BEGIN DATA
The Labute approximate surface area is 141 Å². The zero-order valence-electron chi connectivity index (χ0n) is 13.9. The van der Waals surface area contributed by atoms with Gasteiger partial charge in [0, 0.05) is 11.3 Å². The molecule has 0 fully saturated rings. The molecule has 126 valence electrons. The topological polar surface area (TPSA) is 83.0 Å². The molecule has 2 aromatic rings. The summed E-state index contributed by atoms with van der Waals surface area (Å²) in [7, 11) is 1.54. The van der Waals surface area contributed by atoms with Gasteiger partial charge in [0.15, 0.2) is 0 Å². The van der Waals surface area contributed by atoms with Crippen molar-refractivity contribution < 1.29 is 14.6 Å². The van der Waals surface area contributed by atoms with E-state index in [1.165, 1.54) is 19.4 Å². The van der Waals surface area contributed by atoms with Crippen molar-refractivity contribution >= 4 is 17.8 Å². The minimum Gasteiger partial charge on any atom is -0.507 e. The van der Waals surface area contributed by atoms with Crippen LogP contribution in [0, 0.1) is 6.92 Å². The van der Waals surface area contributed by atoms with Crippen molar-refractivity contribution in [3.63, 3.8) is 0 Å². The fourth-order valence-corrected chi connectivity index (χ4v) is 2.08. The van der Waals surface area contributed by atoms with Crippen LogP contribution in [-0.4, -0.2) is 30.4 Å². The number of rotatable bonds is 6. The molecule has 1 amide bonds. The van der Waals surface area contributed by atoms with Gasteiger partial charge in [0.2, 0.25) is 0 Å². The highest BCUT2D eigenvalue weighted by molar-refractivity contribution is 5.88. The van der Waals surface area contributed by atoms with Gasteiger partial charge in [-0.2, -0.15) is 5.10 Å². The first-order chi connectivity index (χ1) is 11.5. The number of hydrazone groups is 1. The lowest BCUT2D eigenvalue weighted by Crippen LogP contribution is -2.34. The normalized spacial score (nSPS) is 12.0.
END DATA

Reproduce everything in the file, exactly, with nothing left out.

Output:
The Labute approximate surface area is 141 Å². The zero-order valence-electron chi connectivity index (χ0n) is 13.9. The van der Waals surface area contributed by atoms with Gasteiger partial charge in [0, 0.05) is 11.3 Å². The molecule has 0 fully saturated rings. The molecule has 126 valence electrons. The topological polar surface area (TPSA) is 83.0 Å². The molecule has 2 aromatic rings. The summed E-state index contributed by atoms with van der Waals surface area (Å²) in [7, 11) is 1.54. The van der Waals surface area contributed by atoms with Gasteiger partial charge in [0.15, 0.2) is 0 Å². The van der Waals surface area contributed by atoms with Crippen molar-refractivity contribution < 1.29 is 14.6 Å². The van der Waals surface area contributed by atoms with E-state index in [1.165, 1.54) is 19.4 Å². The van der Waals surface area contributed by atoms with Crippen molar-refractivity contribution >= 4 is 17.8 Å². The minimum Gasteiger partial charge on any atom is -0.507 e. The van der Waals surface area contributed by atoms with Crippen LogP contribution in [0, 0.1) is 6.92 Å². The van der Waals surface area contributed by atoms with Crippen molar-refractivity contribution in [3.63, 3.8) is 0 Å². The fourth-order valence-corrected chi connectivity index (χ4v) is 2.08. The van der Waals surface area contributed by atoms with Crippen LogP contribution in [-0.4, -0.2) is 30.4 Å². The number of rotatable bonds is 6. The molecule has 1 amide bonds. The van der Waals surface area contributed by atoms with Gasteiger partial charge in [0.2, 0.25) is 0 Å². The highest BCUT2D eigenvalue weighted by molar-refractivity contribution is 5.88. The van der Waals surface area contributed by atoms with Gasteiger partial charge in [-0.2, -0.15) is 5.10 Å². The first-order chi connectivity index (χ1) is 11.5. The number of hydrazone groups is 1. The lowest BCUT2D eigenvalue weighted by Crippen LogP contribution is -2.34. The normalized spacial score (nSPS) is 12.0.